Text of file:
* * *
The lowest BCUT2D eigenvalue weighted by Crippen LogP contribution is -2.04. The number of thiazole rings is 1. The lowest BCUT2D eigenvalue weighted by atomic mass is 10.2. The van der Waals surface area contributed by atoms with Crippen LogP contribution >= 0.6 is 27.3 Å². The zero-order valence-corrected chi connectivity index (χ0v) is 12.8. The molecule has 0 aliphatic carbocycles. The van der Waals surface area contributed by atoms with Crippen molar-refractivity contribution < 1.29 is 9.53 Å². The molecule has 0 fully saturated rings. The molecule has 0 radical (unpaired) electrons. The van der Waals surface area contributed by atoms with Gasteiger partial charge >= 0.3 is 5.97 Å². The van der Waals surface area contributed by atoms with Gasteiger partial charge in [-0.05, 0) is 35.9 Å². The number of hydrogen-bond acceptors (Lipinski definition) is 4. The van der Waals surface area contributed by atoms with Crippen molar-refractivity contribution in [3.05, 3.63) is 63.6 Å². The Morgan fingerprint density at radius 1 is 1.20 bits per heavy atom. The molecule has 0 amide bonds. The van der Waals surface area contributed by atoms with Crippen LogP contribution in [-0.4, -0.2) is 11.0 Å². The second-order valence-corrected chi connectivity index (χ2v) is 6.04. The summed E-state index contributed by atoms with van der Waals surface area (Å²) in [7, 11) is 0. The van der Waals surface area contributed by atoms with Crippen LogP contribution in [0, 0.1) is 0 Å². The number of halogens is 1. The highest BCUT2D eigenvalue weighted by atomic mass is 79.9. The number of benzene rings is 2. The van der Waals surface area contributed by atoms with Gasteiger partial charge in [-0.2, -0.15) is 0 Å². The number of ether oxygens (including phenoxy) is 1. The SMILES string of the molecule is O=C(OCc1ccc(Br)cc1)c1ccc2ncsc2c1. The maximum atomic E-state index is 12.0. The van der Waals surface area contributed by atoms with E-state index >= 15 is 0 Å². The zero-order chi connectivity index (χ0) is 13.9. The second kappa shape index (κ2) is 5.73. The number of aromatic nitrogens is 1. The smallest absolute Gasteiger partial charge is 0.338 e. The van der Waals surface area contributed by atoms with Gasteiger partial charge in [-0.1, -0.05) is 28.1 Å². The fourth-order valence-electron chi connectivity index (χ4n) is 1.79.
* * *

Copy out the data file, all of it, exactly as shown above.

The lowest BCUT2D eigenvalue weighted by Crippen LogP contribution is -2.04. The number of thiazole rings is 1. The lowest BCUT2D eigenvalue weighted by atomic mass is 10.2. The van der Waals surface area contributed by atoms with Crippen LogP contribution >= 0.6 is 27.3 Å². The zero-order valence-corrected chi connectivity index (χ0v) is 12.8. The molecule has 0 aliphatic carbocycles. The van der Waals surface area contributed by atoms with Crippen molar-refractivity contribution < 1.29 is 9.53 Å². The molecule has 0 fully saturated rings. The molecule has 0 radical (unpaired) electrons. The van der Waals surface area contributed by atoms with Gasteiger partial charge >= 0.3 is 5.97 Å². The van der Waals surface area contributed by atoms with Gasteiger partial charge in [-0.05, 0) is 35.9 Å². The number of hydrogen-bond acceptors (Lipinski definition) is 4. The van der Waals surface area contributed by atoms with Crippen molar-refractivity contribution in [3.05, 3.63) is 63.6 Å². The Morgan fingerprint density at radius 1 is 1.20 bits per heavy atom. The molecule has 0 amide bonds. The van der Waals surface area contributed by atoms with Crippen LogP contribution in [-0.4, -0.2) is 11.0 Å². The second-order valence-corrected chi connectivity index (χ2v) is 6.04. The summed E-state index contributed by atoms with van der Waals surface area (Å²) in [7, 11) is 0. The van der Waals surface area contributed by atoms with Crippen LogP contribution in [0, 0.1) is 0 Å². The number of halogens is 1. The highest BCUT2D eigenvalue weighted by atomic mass is 79.9. The number of benzene rings is 2. The van der Waals surface area contributed by atoms with Gasteiger partial charge in [-0.2, -0.15) is 0 Å². The number of ether oxygens (including phenoxy) is 1. The SMILES string of the molecule is O=C(OCc1ccc(Br)cc1)c1ccc2ncsc2c1. The maximum atomic E-state index is 12.0. The van der Waals surface area contributed by atoms with E-state index >= 15 is 0 Å². The zero-order chi connectivity index (χ0) is 13.9. The second kappa shape index (κ2) is 5.73. The number of aromatic nitrogens is 1. The smallest absolute Gasteiger partial charge is 0.338 e. The van der Waals surface area contributed by atoms with Gasteiger partial charge in [-0.1, -0.05) is 28.1 Å². The fourth-order valence-electron chi connectivity index (χ4n) is 1.79.